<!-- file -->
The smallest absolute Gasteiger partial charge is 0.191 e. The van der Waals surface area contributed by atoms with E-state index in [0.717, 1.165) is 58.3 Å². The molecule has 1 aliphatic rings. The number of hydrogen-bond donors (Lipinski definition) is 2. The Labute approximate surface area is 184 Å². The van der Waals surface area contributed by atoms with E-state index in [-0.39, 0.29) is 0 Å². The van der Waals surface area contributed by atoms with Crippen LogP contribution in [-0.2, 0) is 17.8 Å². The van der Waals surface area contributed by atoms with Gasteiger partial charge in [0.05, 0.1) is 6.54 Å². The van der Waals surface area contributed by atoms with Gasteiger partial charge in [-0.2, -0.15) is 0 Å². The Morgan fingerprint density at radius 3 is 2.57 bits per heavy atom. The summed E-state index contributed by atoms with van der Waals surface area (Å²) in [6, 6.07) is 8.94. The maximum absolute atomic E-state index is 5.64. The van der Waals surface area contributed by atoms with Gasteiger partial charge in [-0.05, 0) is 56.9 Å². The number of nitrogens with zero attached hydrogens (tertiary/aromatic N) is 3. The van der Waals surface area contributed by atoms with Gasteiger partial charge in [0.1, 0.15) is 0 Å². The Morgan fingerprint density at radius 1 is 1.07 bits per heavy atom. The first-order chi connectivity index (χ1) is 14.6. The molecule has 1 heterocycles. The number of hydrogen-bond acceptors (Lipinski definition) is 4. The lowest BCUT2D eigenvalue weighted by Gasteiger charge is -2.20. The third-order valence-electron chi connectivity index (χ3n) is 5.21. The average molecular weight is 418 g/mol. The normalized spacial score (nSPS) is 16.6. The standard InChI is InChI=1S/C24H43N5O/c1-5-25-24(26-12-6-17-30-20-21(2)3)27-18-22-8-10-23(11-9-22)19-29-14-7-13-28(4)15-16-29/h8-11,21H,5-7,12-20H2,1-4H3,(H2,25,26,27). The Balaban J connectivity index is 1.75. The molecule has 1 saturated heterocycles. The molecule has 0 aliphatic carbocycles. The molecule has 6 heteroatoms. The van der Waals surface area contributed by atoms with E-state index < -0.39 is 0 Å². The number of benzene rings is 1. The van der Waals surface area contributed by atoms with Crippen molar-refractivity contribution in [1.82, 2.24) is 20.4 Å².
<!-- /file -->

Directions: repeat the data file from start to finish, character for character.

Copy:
The smallest absolute Gasteiger partial charge is 0.191 e. The van der Waals surface area contributed by atoms with E-state index in [0.717, 1.165) is 58.3 Å². The molecule has 1 aliphatic rings. The number of hydrogen-bond donors (Lipinski definition) is 2. The Labute approximate surface area is 184 Å². The van der Waals surface area contributed by atoms with E-state index in [-0.39, 0.29) is 0 Å². The van der Waals surface area contributed by atoms with Crippen LogP contribution in [-0.2, 0) is 17.8 Å². The van der Waals surface area contributed by atoms with Gasteiger partial charge in [0.05, 0.1) is 6.54 Å². The van der Waals surface area contributed by atoms with Gasteiger partial charge in [-0.2, -0.15) is 0 Å². The Morgan fingerprint density at radius 3 is 2.57 bits per heavy atom. The summed E-state index contributed by atoms with van der Waals surface area (Å²) in [6, 6.07) is 8.94. The maximum absolute atomic E-state index is 5.64. The van der Waals surface area contributed by atoms with Gasteiger partial charge in [-0.05, 0) is 56.9 Å². The number of nitrogens with zero attached hydrogens (tertiary/aromatic N) is 3. The van der Waals surface area contributed by atoms with Gasteiger partial charge in [0.1, 0.15) is 0 Å². The Morgan fingerprint density at radius 1 is 1.07 bits per heavy atom. The first-order chi connectivity index (χ1) is 14.6. The molecule has 1 heterocycles. The number of hydrogen-bond acceptors (Lipinski definition) is 4. The lowest BCUT2D eigenvalue weighted by Gasteiger charge is -2.20. The third-order valence-electron chi connectivity index (χ3n) is 5.21. The average molecular weight is 418 g/mol. The normalized spacial score (nSPS) is 16.6. The standard InChI is InChI=1S/C24H43N5O/c1-5-25-24(26-12-6-17-30-20-21(2)3)27-18-22-8-10-23(11-9-22)19-29-14-7-13-28(4)15-16-29/h8-11,21H,5-7,12-20H2,1-4H3,(H2,25,26,27). The Balaban J connectivity index is 1.75. The molecule has 1 saturated heterocycles. The molecule has 0 aliphatic carbocycles. The molecule has 6 heteroatoms. The van der Waals surface area contributed by atoms with E-state index < -0.39 is 0 Å². The number of benzene rings is 1. The van der Waals surface area contributed by atoms with Crippen molar-refractivity contribution in [1.82, 2.24) is 20.4 Å².